The Most Essential Learning Competencies
The three months delay in the opening of the classes in K12 Education requires the Department of Education to adjust the learning competencies of the students. Hence, the Most Essential Learning Competencies was crafted. Here, the curriculum makers and other stakeholders identified only the most essential competencies that can be covered within the school year considering the shortened number of school days. In Senior High School, for example, a typical 20-week sessions per subject were trimmed down to 16 weeks making it eight (8) weeks per term. To do this, some competencies that will require students to do some performance output were removed from the original competencies. One factor that can also be seen here is again the limitation of possibility of performing the tasks due to the modality of instruction ( online or distance learning) that will make it possible for students to do the required tasks. Moreover, the cooperative learning which usually became the mode of students performance will also be a limitation since most of the learners will be doing the competencies alone at home, or if allowed to be face-to-face, requires a social distancing system.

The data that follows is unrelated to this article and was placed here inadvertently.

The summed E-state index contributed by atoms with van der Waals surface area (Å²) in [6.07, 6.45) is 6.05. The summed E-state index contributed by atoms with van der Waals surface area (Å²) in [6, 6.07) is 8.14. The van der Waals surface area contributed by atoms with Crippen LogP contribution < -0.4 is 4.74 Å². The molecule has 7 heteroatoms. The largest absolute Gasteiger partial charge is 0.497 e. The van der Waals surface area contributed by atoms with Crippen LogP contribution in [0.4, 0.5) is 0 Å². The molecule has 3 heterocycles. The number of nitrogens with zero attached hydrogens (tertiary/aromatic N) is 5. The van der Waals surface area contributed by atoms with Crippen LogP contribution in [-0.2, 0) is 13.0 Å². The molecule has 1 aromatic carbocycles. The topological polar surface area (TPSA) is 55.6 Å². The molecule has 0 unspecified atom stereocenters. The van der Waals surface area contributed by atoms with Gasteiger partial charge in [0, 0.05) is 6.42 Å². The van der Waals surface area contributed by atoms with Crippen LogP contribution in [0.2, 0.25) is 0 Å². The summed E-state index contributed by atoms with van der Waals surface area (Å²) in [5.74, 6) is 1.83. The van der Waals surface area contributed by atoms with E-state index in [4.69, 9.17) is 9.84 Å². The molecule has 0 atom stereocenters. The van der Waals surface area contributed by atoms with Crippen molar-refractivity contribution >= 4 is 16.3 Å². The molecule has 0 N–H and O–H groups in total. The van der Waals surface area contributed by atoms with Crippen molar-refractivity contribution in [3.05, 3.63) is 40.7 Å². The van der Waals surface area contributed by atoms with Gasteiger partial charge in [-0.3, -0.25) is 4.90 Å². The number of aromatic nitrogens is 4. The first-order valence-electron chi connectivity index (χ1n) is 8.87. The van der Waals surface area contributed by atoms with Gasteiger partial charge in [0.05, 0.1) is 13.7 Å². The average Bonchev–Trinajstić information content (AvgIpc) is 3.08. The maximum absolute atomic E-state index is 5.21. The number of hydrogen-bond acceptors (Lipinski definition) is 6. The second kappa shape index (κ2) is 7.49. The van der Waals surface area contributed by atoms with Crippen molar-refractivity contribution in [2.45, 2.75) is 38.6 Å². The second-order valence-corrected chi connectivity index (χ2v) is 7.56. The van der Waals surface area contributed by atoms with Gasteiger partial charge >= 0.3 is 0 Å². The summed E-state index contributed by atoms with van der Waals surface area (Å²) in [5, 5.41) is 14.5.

The Four Teaching Learning Modalities
The Department of Education adopted a four (4) teaching-learning modalities such as: (1) face-to-face; (2) blended learning; (3) distance learning and (4) home-schooling. The first two modalities, face-to-face and blended learning will be adopted in areas of the country where there is no Enhanced Community Quarantine (ECQ) and General Community Quarantine (GCQ). However, the last two modalities, distance learning and homeschooling, will apply in all areas under ECQ or GCQ.